Is there an advantage to filing first for a divorce? This question comes up occasionally in divorce cases. The answer to the question, like most answers to legal questions, depends on the circumstances of the divorcing couples. Venue (meaning the county where the divorce is heard) is initially established when the petition for dissolution of marriage is filed with the court. Where both husband and wife live in Missouri, a petition for divorce can be filed in the county in which either the wife resides or in the county where the husband resides. So why does it matter who is filing first for a divorce?
A strategic advantage may be gained by the person filing first for a divorce. For example if mother/wife lives in one county such as Boone County and father/husband lives in another county such as Cole County, filing first for a divorce initially sets up where the case will be heard, i.e. the case will be heard in Boone County where mother/wife lives, if she files her petition first with the court. One of the obvious considerations for filing first for a divorce is to eliminate travelling to the other county for court. A more important consideration, however, is whether the attitude or perspective of the judges in one county is different than the habits of the judges in another county. Only an experienced divorce lawyer is likely to know the habits and tendencies of the judges from one county to another. But, if the husband and wife reside in the same county, then the advantage to filing first for a divorce is significantly diminished.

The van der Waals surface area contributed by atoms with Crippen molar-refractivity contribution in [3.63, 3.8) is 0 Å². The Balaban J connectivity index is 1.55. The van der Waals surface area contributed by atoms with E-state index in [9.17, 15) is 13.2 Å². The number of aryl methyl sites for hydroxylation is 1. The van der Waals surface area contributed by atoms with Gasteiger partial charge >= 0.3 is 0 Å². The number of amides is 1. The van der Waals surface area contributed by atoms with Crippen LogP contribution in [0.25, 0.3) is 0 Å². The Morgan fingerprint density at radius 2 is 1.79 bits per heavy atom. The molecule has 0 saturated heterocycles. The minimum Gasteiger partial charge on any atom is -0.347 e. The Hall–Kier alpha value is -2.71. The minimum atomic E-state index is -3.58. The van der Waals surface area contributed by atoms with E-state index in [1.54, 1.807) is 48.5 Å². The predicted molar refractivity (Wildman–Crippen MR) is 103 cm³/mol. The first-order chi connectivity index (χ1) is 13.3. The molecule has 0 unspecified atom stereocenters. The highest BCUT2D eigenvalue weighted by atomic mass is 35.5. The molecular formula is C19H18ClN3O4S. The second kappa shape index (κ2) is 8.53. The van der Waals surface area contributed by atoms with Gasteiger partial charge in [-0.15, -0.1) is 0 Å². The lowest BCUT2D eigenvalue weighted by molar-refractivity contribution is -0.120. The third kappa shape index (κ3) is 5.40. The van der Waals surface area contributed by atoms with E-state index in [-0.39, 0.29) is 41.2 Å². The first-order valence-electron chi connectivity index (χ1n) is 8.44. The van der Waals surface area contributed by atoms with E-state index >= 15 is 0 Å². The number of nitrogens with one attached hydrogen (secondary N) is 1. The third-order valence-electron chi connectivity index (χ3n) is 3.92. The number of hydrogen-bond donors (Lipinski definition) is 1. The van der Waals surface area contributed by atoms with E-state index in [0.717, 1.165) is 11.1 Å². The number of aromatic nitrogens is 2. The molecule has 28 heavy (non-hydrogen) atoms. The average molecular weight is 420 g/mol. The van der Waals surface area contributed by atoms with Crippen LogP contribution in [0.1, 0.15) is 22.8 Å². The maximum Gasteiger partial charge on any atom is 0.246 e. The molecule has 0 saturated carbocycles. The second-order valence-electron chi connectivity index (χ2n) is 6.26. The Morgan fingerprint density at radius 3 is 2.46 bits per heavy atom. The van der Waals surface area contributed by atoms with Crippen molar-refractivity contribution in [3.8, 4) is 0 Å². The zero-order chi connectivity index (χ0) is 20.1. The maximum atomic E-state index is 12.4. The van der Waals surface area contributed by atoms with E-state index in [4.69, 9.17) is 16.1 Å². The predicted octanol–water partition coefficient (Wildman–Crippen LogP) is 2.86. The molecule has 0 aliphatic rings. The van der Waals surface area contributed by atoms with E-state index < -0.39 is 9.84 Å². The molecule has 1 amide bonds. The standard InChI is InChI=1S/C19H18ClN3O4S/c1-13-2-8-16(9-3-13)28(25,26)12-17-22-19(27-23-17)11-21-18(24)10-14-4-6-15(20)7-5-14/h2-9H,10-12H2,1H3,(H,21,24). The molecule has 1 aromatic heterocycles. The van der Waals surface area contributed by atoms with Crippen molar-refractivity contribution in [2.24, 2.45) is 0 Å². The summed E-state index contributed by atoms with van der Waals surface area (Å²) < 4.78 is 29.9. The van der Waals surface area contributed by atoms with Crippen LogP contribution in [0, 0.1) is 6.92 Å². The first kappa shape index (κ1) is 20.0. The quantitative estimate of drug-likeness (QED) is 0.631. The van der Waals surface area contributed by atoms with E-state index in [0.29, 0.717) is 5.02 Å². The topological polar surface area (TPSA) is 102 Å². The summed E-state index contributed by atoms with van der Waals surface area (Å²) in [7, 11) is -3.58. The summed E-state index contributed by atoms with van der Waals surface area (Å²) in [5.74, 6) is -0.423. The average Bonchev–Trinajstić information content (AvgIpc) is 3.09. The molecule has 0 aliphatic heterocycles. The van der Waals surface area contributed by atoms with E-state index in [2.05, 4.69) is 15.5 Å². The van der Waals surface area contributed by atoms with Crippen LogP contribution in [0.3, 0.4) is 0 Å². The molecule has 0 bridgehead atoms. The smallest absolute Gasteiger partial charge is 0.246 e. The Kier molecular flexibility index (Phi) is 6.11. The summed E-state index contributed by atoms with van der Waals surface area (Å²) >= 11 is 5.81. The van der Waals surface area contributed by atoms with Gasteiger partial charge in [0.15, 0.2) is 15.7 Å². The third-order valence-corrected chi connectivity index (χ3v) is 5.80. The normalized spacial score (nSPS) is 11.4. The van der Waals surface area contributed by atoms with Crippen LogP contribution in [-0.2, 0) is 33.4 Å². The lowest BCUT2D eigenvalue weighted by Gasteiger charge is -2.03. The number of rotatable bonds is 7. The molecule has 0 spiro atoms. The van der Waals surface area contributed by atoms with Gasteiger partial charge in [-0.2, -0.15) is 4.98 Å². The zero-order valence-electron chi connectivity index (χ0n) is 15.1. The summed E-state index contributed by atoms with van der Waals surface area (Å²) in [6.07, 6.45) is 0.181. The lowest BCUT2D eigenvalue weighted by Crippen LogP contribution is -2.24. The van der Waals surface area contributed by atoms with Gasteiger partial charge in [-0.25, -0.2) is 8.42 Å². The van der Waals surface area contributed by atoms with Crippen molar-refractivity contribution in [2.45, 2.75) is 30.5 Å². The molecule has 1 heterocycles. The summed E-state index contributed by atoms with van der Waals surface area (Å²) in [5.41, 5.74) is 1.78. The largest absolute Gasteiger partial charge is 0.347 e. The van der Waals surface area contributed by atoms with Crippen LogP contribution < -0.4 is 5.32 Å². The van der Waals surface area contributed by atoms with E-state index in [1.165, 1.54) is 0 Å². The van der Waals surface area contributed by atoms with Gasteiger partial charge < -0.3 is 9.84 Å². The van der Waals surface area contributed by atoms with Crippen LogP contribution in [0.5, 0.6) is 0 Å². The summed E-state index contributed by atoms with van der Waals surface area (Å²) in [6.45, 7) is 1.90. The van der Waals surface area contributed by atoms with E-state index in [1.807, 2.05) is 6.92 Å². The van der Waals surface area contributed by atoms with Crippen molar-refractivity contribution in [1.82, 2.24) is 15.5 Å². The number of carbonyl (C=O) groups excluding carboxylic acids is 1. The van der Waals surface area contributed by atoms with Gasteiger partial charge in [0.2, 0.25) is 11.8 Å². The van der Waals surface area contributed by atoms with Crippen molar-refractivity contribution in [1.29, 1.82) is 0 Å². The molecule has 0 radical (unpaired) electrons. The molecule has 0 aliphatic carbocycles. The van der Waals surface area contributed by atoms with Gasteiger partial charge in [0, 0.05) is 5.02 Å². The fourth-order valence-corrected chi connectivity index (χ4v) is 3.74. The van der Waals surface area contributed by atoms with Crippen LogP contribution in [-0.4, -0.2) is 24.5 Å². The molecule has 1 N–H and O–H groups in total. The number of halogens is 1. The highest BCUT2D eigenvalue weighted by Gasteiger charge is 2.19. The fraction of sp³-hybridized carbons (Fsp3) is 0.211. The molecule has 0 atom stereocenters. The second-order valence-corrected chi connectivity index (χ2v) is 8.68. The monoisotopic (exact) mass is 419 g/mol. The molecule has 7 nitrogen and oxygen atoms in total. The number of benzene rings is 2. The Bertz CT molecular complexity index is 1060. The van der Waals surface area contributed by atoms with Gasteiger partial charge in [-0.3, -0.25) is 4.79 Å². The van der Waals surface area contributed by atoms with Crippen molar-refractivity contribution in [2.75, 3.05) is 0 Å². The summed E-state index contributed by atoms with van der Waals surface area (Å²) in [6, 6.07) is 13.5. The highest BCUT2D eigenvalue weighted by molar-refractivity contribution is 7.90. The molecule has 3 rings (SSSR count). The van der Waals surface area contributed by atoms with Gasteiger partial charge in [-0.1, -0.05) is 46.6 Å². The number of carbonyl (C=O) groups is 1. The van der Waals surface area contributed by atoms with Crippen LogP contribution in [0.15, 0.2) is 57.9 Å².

Even if one spouse is filing first for a divorce, there exists the opportunity for the other spouse to seek a change of venue or possibly a transfer of venue under the appropriate circumstances. A change of venue or a transfer of venue involves moving the divorce case from the county where the divorce is filed to a different county. When, where, why and how to file for a change or transfer of venue are matters of law that must be discussed with a lawyer. Again, there may be strategic reasons for the move such as having the case heard on your “home turf,” having the case heard by a judge who may be more favorable to your position, and/or eliminating travel expenses. The circumstances of the husband, wife and/or children will likely dictate whether a change or transfer of venue is appropriate or necessary.
For more information on the subject of divorce and child custody, please contact attorney Scott Hamblin at (573) 821-4013, www.scotthamblinlaw.com or https://brydonlaw.com/. Scott Hamblin is an experienced trial attorney and a partner in the law office of Brydon Swearengen & England P.C. Scott regularly practices before the courts and judges in mid-Missouri.